Extend and Explore

It has been such a timely unit of study lately!  We have been discovering weather and climate in my science classes the last month or so.  I have shown many of the videos and interactive pictures have been great! 

To talk about the science behind natural global temperature fluctuations vs mans influence over the last 100 years and then show the Arctic Sea Ice Satellite Observations has really created some good discussions.

Follow that with a videos on melting permafrost and arctic climate perspectives, which puts a face on global warming impacting our Alaskan neighbors, and you have made a cultural connections for 7th graders!  Cool!

I filled the cup of ice with water and tried to record the temp.  I only had a digital therm. available for fevers...I did not get any, out of range I assume cause you'd be dead.

I also think I added to much ice, cause it did over flow a bit....

I will try it again at school with the class.


I liked Konrad's pictures of the receding portage glacier.

I also enjoyed Dan's link to the formation and evolution of earth.  I support the theory as the best one yet but, am not sold we have it all correct....maybe in another 100 years...  ;-)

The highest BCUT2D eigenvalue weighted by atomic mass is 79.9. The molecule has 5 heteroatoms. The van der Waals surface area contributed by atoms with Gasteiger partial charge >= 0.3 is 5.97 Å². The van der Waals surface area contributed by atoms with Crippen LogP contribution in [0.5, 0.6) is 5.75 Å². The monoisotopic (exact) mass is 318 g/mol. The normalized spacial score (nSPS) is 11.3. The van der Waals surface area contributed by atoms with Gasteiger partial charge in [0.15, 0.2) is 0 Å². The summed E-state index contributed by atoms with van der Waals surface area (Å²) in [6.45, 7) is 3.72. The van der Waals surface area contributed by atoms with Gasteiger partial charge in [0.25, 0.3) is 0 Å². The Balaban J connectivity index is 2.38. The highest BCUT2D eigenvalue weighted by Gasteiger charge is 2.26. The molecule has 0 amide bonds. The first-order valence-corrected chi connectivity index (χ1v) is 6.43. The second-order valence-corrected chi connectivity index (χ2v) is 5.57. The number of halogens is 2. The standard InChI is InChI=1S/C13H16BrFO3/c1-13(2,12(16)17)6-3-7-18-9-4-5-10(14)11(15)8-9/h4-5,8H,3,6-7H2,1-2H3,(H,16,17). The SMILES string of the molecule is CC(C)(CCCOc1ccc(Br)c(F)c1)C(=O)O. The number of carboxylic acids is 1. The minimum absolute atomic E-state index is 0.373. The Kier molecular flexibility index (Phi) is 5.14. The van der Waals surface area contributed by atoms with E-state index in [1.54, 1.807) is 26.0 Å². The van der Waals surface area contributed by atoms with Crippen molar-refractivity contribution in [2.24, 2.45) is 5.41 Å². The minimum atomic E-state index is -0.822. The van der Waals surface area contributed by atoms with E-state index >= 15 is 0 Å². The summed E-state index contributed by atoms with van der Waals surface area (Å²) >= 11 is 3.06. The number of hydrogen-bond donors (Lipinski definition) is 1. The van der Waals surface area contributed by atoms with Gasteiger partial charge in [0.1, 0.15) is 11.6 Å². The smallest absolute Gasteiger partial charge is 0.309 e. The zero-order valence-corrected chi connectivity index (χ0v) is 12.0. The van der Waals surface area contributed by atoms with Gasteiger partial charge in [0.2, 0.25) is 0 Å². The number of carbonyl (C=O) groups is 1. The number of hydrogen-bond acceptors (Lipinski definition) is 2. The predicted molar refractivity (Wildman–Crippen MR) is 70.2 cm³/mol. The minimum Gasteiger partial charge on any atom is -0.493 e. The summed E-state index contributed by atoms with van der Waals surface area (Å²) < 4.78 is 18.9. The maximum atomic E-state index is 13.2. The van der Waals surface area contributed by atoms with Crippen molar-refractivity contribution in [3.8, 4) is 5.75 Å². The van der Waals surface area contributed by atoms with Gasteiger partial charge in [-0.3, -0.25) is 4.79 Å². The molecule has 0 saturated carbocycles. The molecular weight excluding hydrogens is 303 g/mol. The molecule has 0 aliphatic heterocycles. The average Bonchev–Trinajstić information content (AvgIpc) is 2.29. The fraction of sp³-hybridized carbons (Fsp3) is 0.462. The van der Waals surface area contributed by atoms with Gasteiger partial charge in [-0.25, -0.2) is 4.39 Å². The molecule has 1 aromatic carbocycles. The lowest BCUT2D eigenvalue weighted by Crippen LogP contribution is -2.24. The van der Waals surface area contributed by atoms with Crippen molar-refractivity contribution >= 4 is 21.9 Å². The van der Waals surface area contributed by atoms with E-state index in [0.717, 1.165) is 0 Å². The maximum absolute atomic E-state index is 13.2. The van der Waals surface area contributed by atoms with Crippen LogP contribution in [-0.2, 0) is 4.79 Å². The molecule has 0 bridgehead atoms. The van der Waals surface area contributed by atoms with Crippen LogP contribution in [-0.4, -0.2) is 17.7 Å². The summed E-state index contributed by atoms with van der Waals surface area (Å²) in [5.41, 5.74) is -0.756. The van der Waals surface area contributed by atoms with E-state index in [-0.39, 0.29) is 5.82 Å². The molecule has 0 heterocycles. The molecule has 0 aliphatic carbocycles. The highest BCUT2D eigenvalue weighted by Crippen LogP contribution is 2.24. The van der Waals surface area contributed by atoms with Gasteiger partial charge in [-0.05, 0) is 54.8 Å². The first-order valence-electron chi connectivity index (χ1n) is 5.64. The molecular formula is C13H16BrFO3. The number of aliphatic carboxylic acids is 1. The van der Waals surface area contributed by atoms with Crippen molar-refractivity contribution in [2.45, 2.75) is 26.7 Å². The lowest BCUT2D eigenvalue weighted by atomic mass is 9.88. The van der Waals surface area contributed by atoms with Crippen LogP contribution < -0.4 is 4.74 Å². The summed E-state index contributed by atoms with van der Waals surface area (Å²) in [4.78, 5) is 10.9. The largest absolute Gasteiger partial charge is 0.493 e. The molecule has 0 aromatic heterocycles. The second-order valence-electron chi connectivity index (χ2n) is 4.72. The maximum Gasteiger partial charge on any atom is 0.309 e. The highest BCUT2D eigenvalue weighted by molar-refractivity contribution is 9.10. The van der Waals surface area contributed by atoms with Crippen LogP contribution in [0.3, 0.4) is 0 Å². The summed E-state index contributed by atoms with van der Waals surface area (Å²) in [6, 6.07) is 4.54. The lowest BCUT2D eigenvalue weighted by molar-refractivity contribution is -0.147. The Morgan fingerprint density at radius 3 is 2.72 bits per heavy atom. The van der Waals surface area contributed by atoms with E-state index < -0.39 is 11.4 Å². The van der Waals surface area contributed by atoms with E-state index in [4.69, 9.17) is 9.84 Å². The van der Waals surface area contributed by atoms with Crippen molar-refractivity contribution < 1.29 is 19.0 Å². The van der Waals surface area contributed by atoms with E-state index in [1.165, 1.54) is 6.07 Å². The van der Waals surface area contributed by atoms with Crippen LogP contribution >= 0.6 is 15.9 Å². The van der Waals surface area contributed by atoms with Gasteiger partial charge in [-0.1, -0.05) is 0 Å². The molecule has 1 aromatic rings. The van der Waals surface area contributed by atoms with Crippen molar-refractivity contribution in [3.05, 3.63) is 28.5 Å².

I checked in on James and can empathise with how busy he must be.  I hope to experience the EAC from Nemo myself someday!

Sunday, November 21, 2010

Module 7, Climate change??


The ability of cyanobacteria to perform oxygenic photosynthesis is thought to have enabled biodiversity and let oxygen dependant organisms thrive.  The opening scenes from "Life before Oxygen" from Teachers Domain were just like the poster on the wall of Mr. Pointer and similar to this:

From Geo 130, U of Florida
 Stromatolites are produced by microbial assemblages, mostly dominated by blue-green algae, but the stromatolite is really a sedimentary deposit. In effect, they are trace fossils produced by the sediment-trapping character of the microbial mat. In my own teaching manuals I list stromatolites under Trace Fossils. If you want to indicate them as the products of blue-green algae (cyanobacteria), then list it under Kingdom Monera (for prokaryote microbes).
Dr. Tom E. Yancey

In the video "Soil Microbes and Global Warming" I learned the the very area we feel is most susceptible to Global Warming may be itself a leading contributor to Green house gases! Another great example of how all things are connected.

After learning about the creation of all elements withing stars again I gave pause.  Super Nova
Starting with hydrogen and helium using fusion to create all elements through Iron, then explode the star to create the rest.... wow!

From the BBC a supernovae in real time


While a student at Tumwater High I remember listening to Mr. Pointer and his rants on blue-green algae! (Cyanobacteria) "Do you realize you owe your life to bacteria", he would say. His enthusiasm was laughable at the time for young cool teenagers like myself...  Not long after doing my student teaching in Tumwater, I thanked him.  He didn't pay for a drink all night..... :-) And he swears his next fishing trip is to Juneau!